Joseph Smith’s First Vision of Deity is foundational to the faith. In 1838, when Joseph Smith began a history of his life,

he recounted this early vision published as part of the history of the Church and excerpted in The Pearl Great Price. But this is not the only account of the First Vision that Joseph Smith ever gave. In the first volume of the History series of the Joseph Smith Papers,

you can find this and three other accounts of the First Vision.

About July of 1832, Joseph Smith and his scribe, Frederick G. Williams, began writing a history of his life in which Joseph Smith recounted his early vision. In this account of the vision, Joseph Smith was as much more concerned with receiving forgiveness for his sins than he was with the question of which church was right.

It's a very personal account, and it helps us have a better idea of how he understood the vision at the time.

Another difference is that this brief account of the vision mentions only the appearance of Jesus Christ.

Another account of the vision was in 1835, and this was in a personal conversation Joseph Smith had with someone, and it was captured by his scribe, Warren Parrish, who was helping him keep his journal at the time.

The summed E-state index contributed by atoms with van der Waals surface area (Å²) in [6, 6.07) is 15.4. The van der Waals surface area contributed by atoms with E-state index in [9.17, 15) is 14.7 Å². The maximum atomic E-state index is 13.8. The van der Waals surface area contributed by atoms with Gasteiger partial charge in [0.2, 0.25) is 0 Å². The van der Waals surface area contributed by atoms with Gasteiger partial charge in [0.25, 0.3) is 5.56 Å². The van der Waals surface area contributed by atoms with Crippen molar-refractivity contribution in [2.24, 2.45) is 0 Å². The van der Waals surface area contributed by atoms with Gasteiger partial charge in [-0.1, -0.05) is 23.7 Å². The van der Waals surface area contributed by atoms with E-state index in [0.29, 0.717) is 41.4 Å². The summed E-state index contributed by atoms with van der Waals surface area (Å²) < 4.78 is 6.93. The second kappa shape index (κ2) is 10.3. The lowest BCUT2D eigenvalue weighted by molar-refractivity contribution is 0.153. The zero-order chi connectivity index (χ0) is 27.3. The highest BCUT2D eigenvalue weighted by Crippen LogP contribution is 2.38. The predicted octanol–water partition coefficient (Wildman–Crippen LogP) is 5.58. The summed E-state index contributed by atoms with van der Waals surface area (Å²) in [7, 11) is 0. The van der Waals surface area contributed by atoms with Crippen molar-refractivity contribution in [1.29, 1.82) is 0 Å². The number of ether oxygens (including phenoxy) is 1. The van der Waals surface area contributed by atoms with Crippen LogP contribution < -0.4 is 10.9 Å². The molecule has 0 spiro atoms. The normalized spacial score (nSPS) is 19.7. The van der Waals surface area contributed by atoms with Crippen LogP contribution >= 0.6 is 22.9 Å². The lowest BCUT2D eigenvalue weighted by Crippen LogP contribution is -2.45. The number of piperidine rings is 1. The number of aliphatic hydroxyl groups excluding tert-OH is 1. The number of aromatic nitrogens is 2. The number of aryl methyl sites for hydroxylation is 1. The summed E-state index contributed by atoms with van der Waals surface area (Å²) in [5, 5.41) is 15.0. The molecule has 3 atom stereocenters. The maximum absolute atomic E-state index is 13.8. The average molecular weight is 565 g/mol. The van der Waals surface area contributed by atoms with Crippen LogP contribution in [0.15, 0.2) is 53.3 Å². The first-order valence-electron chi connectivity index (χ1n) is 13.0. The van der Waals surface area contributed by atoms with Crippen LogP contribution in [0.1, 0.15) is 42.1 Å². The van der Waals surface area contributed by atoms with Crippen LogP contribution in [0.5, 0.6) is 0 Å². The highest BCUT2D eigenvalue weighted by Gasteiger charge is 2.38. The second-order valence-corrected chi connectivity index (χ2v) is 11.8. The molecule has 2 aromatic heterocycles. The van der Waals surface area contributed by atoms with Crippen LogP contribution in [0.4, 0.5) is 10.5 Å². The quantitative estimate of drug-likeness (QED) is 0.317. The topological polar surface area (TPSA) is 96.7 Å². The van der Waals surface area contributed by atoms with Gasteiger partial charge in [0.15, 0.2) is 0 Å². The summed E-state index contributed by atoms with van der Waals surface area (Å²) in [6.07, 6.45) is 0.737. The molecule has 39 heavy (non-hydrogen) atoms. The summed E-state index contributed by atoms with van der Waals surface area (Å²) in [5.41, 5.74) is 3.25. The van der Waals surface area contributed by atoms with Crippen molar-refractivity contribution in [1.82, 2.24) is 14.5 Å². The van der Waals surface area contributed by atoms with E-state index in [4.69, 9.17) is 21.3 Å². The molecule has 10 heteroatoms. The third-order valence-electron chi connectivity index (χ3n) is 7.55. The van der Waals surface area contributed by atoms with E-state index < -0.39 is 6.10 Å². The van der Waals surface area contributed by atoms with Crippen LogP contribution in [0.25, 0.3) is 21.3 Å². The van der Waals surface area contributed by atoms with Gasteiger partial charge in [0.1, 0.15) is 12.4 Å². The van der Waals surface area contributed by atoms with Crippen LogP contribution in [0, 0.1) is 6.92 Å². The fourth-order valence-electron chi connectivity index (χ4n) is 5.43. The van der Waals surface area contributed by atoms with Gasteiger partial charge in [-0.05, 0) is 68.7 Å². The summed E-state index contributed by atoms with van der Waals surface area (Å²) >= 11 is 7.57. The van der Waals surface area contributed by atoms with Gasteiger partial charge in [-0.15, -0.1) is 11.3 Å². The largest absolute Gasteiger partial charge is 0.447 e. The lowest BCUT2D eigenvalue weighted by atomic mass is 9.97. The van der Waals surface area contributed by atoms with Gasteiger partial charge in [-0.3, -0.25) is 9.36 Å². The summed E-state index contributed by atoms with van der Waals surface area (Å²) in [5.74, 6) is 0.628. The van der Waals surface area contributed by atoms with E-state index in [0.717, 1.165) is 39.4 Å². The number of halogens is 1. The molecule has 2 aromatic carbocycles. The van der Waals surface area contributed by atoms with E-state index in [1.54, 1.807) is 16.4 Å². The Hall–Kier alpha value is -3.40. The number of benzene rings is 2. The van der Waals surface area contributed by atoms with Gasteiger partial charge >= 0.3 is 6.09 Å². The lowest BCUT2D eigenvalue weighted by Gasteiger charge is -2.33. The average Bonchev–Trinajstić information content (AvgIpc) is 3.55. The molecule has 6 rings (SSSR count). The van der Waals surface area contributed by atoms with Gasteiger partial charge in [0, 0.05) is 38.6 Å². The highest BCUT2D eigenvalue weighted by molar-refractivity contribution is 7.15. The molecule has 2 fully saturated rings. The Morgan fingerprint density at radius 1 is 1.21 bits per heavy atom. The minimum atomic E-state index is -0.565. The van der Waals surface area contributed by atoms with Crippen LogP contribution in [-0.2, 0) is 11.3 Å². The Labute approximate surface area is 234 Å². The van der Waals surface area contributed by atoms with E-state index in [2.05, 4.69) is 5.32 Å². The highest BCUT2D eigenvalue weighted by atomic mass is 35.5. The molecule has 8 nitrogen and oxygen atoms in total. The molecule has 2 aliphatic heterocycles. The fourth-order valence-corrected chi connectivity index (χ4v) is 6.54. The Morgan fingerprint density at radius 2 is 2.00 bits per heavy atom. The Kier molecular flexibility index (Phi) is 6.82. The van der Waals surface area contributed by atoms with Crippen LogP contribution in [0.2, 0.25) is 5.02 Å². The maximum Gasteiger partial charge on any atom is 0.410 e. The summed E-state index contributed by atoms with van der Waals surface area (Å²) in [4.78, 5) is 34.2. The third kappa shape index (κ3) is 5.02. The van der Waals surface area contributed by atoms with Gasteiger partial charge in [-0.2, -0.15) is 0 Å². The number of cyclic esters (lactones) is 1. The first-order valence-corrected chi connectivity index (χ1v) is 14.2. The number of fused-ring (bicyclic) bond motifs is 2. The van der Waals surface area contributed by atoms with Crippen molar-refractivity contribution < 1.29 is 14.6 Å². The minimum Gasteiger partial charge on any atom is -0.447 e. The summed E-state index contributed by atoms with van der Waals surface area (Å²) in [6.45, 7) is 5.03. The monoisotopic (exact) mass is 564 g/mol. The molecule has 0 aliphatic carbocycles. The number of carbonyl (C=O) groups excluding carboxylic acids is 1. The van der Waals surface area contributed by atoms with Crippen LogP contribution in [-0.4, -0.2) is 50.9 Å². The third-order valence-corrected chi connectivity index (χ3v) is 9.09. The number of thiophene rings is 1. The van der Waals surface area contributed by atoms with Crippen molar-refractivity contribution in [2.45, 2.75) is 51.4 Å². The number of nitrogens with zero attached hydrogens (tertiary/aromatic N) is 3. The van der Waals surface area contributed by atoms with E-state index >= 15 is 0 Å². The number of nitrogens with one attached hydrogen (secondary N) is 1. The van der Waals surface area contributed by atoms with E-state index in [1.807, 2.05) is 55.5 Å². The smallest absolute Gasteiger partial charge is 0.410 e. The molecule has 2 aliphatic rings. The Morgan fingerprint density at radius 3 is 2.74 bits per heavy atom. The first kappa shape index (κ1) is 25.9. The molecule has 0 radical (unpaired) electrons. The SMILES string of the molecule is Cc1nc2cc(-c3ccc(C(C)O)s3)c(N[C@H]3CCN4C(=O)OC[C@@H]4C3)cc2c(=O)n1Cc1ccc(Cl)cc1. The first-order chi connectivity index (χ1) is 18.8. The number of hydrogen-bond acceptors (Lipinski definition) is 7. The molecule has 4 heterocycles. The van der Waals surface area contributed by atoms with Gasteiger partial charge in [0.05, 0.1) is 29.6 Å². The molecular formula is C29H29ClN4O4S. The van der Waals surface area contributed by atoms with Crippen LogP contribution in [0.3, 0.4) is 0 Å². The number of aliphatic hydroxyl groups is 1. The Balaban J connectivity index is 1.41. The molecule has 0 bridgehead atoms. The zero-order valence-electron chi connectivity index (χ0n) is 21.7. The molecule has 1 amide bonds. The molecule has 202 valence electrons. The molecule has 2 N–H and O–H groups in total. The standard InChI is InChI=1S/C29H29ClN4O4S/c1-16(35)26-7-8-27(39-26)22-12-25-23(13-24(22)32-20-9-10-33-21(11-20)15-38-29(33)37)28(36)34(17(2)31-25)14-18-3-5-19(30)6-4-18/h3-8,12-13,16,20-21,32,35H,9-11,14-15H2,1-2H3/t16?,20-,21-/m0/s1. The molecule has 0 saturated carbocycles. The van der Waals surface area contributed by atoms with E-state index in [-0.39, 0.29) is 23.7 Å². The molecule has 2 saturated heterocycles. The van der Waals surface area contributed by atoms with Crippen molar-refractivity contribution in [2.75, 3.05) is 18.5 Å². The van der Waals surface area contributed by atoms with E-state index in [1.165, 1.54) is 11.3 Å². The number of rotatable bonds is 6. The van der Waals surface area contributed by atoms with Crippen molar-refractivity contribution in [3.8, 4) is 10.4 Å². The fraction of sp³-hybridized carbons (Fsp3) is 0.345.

And this account clarifies that God the Father appeared to Joseph Smith first and then was joined by Jesus Christ, who communicated Their message to him.

Yet another account of Joseph Smith's vision was given in 1842 in the so-called Wentworth letter that provides details not found in other accounts. The traditional well-known account of this early vision given in the Pearl of Great Price is the most extensive account that Joseph Smith ever gave. But a more complete and nuanced understanding of

the vision can be gained from reading all four of the firsthand accounts.

Joseph Smith and the First Vision

Volume editor Mark Ashurst-McGee describes the accounts of the First Vision found in Histories, Volume 1.

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